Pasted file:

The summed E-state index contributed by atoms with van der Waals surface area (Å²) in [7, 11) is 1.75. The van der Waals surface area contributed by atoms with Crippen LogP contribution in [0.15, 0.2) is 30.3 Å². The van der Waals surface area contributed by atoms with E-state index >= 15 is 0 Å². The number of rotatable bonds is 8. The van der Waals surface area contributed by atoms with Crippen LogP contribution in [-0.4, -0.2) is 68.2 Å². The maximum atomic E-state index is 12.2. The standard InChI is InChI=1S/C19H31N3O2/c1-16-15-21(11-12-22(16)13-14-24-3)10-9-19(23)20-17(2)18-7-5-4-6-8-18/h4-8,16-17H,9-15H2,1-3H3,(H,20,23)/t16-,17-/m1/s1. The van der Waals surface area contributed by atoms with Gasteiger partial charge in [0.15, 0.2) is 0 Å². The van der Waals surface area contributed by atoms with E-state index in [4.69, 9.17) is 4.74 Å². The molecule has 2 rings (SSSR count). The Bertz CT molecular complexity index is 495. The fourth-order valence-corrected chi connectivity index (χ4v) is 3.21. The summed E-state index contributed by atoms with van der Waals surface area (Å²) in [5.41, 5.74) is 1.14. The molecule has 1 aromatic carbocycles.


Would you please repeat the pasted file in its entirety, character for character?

The summed E-state index contributed by atoms with van der Waals surface area (Å²) in [7, 11) is 1.75. The van der Waals surface area contributed by atoms with Crippen LogP contribution in [0.15, 0.2) is 30.3 Å². The van der Waals surface area contributed by atoms with E-state index >= 15 is 0 Å². The number of rotatable bonds is 8. The van der Waals surface area contributed by atoms with Crippen LogP contribution in [-0.4, -0.2) is 68.2 Å². The maximum atomic E-state index is 12.2. The standard InChI is InChI=1S/C19H31N3O2/c1-16-15-21(11-12-22(16)13-14-24-3)10-9-19(23)20-17(2)18-7-5-4-6-8-18/h4-8,16-17H,9-15H2,1-3H3,(H,20,23)/t16-,17-/m1/s1. The van der Waals surface area contributed by atoms with Gasteiger partial charge in [0.15, 0.2) is 0 Å². The van der Waals surface area contributed by atoms with E-state index in [4.69, 9.17) is 4.74 Å². The molecule has 2 rings (SSSR count). The Bertz CT molecular complexity index is 495. The fourth-order valence-corrected chi connectivity index (χ4v) is 3.21. The summed E-state index contributed by atoms with van der Waals surface area (Å²) in [5.41, 5.74) is 1.14. The molecule has 1 aromatic carbocycles.